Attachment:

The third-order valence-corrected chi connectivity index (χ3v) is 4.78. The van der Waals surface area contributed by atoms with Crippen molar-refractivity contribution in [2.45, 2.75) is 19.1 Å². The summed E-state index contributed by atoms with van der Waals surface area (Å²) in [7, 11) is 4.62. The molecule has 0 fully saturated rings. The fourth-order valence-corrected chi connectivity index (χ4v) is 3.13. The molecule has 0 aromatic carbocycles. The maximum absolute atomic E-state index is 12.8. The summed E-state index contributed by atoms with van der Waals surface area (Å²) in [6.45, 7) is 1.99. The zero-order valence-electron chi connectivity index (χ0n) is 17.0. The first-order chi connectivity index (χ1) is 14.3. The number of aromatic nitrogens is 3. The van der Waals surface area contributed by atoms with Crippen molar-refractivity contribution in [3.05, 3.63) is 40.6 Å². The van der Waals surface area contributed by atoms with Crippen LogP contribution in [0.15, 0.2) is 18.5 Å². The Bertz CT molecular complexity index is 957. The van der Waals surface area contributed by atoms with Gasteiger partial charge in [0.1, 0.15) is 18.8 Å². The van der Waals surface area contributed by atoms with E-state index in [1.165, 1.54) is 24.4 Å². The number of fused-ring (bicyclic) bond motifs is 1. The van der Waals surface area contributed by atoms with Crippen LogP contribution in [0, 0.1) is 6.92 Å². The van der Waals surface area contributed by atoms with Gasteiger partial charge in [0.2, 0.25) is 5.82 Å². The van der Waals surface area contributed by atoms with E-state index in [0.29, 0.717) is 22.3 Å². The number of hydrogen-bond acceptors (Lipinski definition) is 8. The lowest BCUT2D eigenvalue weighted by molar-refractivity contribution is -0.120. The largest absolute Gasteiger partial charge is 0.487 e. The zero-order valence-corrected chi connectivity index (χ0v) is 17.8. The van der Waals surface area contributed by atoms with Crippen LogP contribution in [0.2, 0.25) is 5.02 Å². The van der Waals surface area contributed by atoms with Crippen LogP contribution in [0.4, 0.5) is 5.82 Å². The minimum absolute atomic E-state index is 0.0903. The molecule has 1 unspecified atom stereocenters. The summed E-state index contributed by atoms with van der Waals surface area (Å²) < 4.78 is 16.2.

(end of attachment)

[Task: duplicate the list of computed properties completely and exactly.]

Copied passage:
The third-order valence-corrected chi connectivity index (χ3v) is 4.78. The van der Waals surface area contributed by atoms with Crippen molar-refractivity contribution in [2.45, 2.75) is 19.1 Å². The summed E-state index contributed by atoms with van der Waals surface area (Å²) in [7, 11) is 4.62. The molecule has 0 fully saturated rings. The fourth-order valence-corrected chi connectivity index (χ4v) is 3.13. The molecule has 0 aromatic carbocycles. The maximum absolute atomic E-state index is 12.8. The summed E-state index contributed by atoms with van der Waals surface area (Å²) in [6.45, 7) is 1.99. The zero-order valence-electron chi connectivity index (χ0n) is 17.0. The first-order chi connectivity index (χ1) is 14.3. The number of aromatic nitrogens is 3. The van der Waals surface area contributed by atoms with Crippen molar-refractivity contribution in [3.05, 3.63) is 40.6 Å². The van der Waals surface area contributed by atoms with Crippen LogP contribution in [0.15, 0.2) is 18.5 Å². The Bertz CT molecular complexity index is 957. The van der Waals surface area contributed by atoms with Gasteiger partial charge in [0.1, 0.15) is 18.8 Å². The van der Waals surface area contributed by atoms with E-state index in [1.165, 1.54) is 24.4 Å². The number of fused-ring (bicyclic) bond motifs is 1. The van der Waals surface area contributed by atoms with Crippen LogP contribution in [0, 0.1) is 6.92 Å². The van der Waals surface area contributed by atoms with Gasteiger partial charge in [0.2, 0.25) is 5.82 Å². The van der Waals surface area contributed by atoms with E-state index in [0.29, 0.717) is 22.3 Å². The number of hydrogen-bond acceptors (Lipinski definition) is 8. The lowest BCUT2D eigenvalue weighted by molar-refractivity contribution is -0.120. The largest absolute Gasteiger partial charge is 0.487 e. The zero-order valence-corrected chi connectivity index (χ0v) is 17.8. The van der Waals surface area contributed by atoms with Crippen LogP contribution in [0.2, 0.25) is 5.02 Å². The van der Waals surface area contributed by atoms with Crippen LogP contribution in [0.4, 0.5) is 5.82 Å². The minimum absolute atomic E-state index is 0.0903. The molecule has 1 unspecified atom stereocenters. The summed E-state index contributed by atoms with van der Waals surface area (Å²) < 4.78 is 16.2.